Finding an investor is one of the most important and difficult parts of launching a startup. Without early money, a young company can die before it really has a chance to grow.
Unfortunately, too many entrepreneurs don’t communicate effectively with potential investors. They either do a poor job arguing their case—or that case isn’t particularly strong in the first place.
Here are the five fastest ways to lose an investor in Kansas City.
Thinking a ‘Slow Play’ is Intelligent
Instead of coming straight out and asking for money, some startups try to slow-play investors. They’ll utilize any number of pretenses to get a meeting. They’ll say they only want mentoring advice, a tour of the investor’s office or some other small favor—and then they’ll ask for a check somewhere between minute 10 and 20.
Make your intentions clear right from the start. If you can’t get the meetings without lying, there is a bigger problem. It’s probably this …
Having No Traction or Market Validation
This is by far the single most important thing that an investor looks for before handing over a big pile of cash to an early-stage venture.
Let’s start from the beginning: a business plan is nothing more than a series of guesses, which is why they’re practically useless if you’re a startup that’s trying to win over an investor.
You don’t know who your customer is, you don’t know exactly what they want, you don’t know how to spend dollars to find them—you only think you know. It’s your job as the entrepreneur to find the cold, hard facts about things like this using either no money, or the money of your friends and families to ascertain this information.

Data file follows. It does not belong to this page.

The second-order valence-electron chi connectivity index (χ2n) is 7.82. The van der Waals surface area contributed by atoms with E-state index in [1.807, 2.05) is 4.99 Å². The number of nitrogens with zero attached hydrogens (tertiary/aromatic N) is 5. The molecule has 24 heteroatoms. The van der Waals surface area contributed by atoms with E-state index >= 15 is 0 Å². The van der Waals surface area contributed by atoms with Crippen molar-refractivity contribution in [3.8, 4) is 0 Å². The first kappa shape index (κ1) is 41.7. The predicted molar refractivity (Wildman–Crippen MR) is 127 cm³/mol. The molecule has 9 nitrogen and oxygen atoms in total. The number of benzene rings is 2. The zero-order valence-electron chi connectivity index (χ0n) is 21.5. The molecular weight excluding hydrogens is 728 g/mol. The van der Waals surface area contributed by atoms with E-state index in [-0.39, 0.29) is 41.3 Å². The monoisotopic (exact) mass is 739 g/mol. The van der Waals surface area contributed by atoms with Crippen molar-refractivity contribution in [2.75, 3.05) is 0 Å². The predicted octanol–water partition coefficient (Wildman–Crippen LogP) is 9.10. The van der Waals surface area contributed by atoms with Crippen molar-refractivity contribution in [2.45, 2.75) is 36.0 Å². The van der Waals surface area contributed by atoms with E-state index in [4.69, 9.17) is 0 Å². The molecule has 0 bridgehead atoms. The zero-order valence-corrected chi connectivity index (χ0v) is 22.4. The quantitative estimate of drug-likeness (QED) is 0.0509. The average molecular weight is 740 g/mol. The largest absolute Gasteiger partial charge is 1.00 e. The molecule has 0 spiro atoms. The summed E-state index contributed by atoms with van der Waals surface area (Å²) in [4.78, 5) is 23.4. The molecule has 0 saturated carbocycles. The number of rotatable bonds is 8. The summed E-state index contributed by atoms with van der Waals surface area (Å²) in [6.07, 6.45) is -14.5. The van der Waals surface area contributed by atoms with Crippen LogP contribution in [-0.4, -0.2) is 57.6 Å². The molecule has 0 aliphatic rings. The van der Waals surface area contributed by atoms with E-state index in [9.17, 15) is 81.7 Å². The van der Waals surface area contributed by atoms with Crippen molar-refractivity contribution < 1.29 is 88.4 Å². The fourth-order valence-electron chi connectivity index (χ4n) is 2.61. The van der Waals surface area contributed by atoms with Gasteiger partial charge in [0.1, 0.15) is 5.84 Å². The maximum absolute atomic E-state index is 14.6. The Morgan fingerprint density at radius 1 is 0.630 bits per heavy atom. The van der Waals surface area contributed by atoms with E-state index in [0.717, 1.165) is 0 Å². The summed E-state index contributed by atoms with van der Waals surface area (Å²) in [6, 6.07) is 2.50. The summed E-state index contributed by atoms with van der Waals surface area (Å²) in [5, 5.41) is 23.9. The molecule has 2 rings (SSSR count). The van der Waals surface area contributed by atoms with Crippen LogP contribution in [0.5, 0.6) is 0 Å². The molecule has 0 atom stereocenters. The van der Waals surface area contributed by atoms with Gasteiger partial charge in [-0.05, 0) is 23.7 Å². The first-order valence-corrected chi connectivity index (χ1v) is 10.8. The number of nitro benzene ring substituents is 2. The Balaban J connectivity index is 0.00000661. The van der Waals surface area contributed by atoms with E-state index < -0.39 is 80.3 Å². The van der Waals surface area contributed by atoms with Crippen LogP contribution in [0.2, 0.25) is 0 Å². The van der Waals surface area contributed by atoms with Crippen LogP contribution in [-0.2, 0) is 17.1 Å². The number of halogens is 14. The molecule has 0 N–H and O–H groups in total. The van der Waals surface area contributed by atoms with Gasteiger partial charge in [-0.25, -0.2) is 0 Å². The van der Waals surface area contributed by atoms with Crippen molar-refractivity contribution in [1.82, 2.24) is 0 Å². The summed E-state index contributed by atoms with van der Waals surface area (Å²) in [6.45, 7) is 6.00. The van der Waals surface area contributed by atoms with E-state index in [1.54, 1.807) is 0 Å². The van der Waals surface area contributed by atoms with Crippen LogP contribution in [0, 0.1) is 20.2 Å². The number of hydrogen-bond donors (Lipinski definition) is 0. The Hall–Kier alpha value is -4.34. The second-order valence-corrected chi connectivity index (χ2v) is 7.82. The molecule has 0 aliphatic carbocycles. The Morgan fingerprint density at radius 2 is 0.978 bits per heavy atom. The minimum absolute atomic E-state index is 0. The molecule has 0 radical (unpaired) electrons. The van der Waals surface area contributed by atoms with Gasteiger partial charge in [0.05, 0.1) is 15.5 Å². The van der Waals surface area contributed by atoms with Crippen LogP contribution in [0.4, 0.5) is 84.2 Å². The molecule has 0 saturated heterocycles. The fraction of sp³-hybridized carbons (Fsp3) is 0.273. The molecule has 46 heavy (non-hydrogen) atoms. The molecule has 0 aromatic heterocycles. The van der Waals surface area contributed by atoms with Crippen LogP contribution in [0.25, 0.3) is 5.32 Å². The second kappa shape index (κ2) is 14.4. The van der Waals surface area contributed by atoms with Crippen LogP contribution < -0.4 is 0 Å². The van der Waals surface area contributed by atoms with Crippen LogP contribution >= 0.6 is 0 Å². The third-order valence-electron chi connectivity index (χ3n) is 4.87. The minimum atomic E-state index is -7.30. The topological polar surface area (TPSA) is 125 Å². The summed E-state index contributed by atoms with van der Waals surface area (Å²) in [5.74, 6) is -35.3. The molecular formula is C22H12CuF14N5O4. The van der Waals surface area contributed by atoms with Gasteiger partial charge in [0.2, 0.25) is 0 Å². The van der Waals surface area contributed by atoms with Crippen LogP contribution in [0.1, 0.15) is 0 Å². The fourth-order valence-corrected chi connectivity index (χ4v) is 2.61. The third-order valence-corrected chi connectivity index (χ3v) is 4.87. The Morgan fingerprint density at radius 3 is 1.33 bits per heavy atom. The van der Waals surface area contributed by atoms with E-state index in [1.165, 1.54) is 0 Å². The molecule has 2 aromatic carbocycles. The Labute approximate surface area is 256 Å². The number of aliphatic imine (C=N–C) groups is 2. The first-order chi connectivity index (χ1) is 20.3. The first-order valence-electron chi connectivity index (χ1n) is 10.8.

You do so using experiments—experiments that lead toward proof that you know exactly who your customer is, exactly what they find valuable about your proposition—and, most important, proof that you know how much it costs to acquire one customer, and how much that customer yields in profit.
Remember, investors aren’t gamblers. They don’t care about your vision. They care about how they’re going to get their money back, and then some.
Not Having a Team in Place
A high-quality team is one of the most important things that investors look for. They want to see past failures—relevant failures. If you’re a big-shot corporate businessman, you have zero relevance in the field of startups, and vice versa.
Not Understanding the Concept of a Startup’s Value
Even some of the loosest investors in the world won’t give a pre-money valuation of more than $1 million dollars to a piece of technology or early-stage company. Frankly, a pre-revenue, pre-working product with a pre-validated team shouldn’t be worth more than $500,000, especially in the Midwest.
An early-stage investor is taking on an extreme amount of risk and needs to be greatly compensated for his timing and gratitude.
Having a Bad Answer to How You’ll Spend the Money
Don’t even think about asking for money for advertising or marketing unless you’ve experimented with the exact type you’re pitching, for the exact business. Meaning, if you think radio is a good idea, you better have bought several thousand dollars worth of ads on your own dime and watched a 2X or more return happen. If not, you’re still guessing how to get customers, and that’s a game that investors don’t want to play with you.
If you’re still in your first year, it’s not acceptable to pay yourself a salary yet either. It’s your job to live on your parents’ couch, eat their food, live off savings, bartend in the evenings or whatever it takes. A salary is the same thing as the advertising. You haven’t proven that your salary, or that of a teammate, is worth more than what you’re paying. Once you’ve validated that Person A is worth Person A’s salary and profit … then ask away.